Wednesday, December 11, 2013

Eye-Related Studies (BCPs, Coffee, Smoking, Video Games and Their Effects on the Eyes)

Wednesday, August 28, 2013

Back to School Time: August is Children's Eye Health and Safety Month

Hello everyone,

It's back to school time. And you know what that means! School buses are back on the roads. Morning and afternoon commutes are taking a bit longer than usual. Kids are hitting snooze on their alarm clocks as they dread leaving their warm beds in the morning to get ready for school.

It also means that August is Children's Eye Health and Safety Month: a time to bring awareness to parents to make sure their children have healthy eyes and that they are seeing well. During summer vacation, kids play outside a lot, so their visual requirements for reading and studying are probably at a low point. However, as an optometrist, I've noticed that at "back to school" time, children start complaining of not being able to see the board in the front of the room, or they're getting headaches or double vision when they read for a while.

It's important for kids to see well in order to be able to learn well. More than 80 percent of early learning is visual. What can be misinterpreted as laziness, lack of interest, of poor intelligence be actually be trouble seeing in a young child.

The most common vision problem in kids is nearsightedness. Myopia, or nearsightedness, is being able to see up close, but not far away. There are many different degrees of myopia, so a kid with mild myopia may be able to squeak by the school's vision screening exam by squinting. Other issues, such as astigmatism and farsightedness (hyperopia), can also cause blurred vision and trouble reading.

Other major issue in young children is amblyopia, which is where one eye does not develop properly, resulting in poor vision compared to the fellow eye. This happens when one eye has an eye turn or when one eye has a high prescription compared to the other eye.

Everyone has two eyes, and people use their two eyes, together, all of the time. So if one eye is blurry, it can easily be ignored or overlooked because of the great vision of the better seeing eye. This is why it is important for every child to get an eye exam, EVEN IF THEY ARE NOT COMPLAINING OF BLURRED VISION, because amblyopia is treatable, but only if it is diagnosed at an early age and treated appropriately.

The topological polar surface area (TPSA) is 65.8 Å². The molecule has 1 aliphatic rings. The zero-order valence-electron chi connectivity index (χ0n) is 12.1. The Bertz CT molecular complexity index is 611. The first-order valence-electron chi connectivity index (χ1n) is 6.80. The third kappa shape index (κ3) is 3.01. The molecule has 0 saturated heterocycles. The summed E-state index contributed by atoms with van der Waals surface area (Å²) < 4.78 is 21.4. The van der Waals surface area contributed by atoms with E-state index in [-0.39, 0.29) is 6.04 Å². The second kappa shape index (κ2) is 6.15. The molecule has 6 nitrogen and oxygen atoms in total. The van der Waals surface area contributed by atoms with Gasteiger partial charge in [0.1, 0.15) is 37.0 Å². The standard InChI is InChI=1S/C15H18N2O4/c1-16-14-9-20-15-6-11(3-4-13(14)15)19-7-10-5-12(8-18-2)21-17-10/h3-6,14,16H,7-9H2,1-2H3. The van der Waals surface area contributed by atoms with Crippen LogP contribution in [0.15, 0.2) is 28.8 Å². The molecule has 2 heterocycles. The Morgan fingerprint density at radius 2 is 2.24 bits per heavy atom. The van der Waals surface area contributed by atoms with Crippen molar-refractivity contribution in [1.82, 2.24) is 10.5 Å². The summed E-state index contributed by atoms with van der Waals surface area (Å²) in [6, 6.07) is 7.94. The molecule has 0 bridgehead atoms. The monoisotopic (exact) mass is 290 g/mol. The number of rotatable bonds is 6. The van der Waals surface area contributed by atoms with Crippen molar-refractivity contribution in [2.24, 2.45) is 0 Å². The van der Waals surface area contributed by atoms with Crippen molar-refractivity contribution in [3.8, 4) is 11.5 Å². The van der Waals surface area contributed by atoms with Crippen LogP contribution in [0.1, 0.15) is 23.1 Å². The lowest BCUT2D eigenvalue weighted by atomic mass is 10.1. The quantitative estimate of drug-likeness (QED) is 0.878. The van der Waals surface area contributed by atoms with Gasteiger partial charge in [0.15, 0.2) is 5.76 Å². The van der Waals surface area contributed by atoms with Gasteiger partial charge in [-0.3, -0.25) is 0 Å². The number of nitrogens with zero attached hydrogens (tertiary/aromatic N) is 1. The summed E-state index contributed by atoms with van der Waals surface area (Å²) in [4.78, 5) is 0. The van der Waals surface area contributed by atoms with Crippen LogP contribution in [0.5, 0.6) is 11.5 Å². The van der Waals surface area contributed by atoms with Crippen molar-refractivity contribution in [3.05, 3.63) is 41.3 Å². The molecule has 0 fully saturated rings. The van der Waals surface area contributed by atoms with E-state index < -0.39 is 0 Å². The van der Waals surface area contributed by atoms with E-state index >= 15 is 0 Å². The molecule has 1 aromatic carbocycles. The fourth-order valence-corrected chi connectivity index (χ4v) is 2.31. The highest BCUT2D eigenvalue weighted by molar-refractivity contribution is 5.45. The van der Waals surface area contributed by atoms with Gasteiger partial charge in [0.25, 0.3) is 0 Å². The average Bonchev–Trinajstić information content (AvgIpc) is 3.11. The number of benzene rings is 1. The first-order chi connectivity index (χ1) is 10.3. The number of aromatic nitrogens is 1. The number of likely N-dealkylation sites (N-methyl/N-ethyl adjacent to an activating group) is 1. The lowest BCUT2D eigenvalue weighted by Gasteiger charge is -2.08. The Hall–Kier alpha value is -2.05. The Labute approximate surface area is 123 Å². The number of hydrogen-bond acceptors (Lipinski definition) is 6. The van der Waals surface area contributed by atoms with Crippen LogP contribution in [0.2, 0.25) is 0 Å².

Obviously, as an astute parent, if your child is obviously complaining of blurred vision, it's easy to make the decision to bring them in for an eye exam. However, the parent should also look to see if the child has any of the following symptoms:
  • Frequent eye rubbing or blinking 
  • Squinting
  • Headaches
  • Covering one eye
  • Short attention span
  • Avoiding reading assignments or holding reading materials close to the face
  • A turned eye
  • Double vision
  • Losing place when reading
  • Difficulty with reading retention
These symptoms can also be the result of trouble with eye focusing, eye tracking and eye coordination problems, which can all affect school performance.

According to the American Optometric Association, many children are mislabeled as having Attention Deficit Hyperactivity Disorder (ADHD), when they many actually have an undiagnosed vision problem. Vision is an important component in learning. A child with blurred vision or focusing problems doesn't know any better because they don't have the perspective of perfect functioning visual system.

So, that's children's vision in a nutshell. If there are any visual concerns with your child, make sure to bring them in for an eye exam sooner than later.

Dr. Weaver

Ps. And check out our Merchandiser advertising over the next month for our "Back To School" savings for eyeglasses.

Friday, July 26, 2013

Practice Update, Pennsylvania Driver's License Vision Requirements

Hello everyone,

I seems that my blog posts have been sporadic lately, but there is good reason for that. Things have been very busy this past year at the practice. If you remember, I opened Weaver Eye Care Associates in January of 2011, now almost two and a half years ago! With any new cold start practice, business is a snails pace, which gave me plenty of time to write blog articles.

The business grew 20% in the following year, 2012. Empty spaces on the schedule were less, and more eyeglasses and contact lenses were ordered. I fly a banner in front of my office welcoming new patients. I send out practice emails to those who are lucky enough to have already visited the office, keeping you updated on practice specials and news. I advertise mostly through postcard mailers, which seems better than newspaper advertisements. The ABSOLUTE BEST advertisement, though, is the word of mouth referrals. Despite all of this, there are many, many people who still do not know that there is an eye doctor in Bernville...

So far, in 2013, the business is growing and it's looking like at least 25% growth from 2012 so far, which could be higher or lower than that depending on the rest of the year. The positive thing about this is that the practice is heading in the right direction. So, I'd like to extend a BIG THANK YOU to all of you who are satisfied patients, as well as friends and family that support me.

Now, onto the vision topic of the day...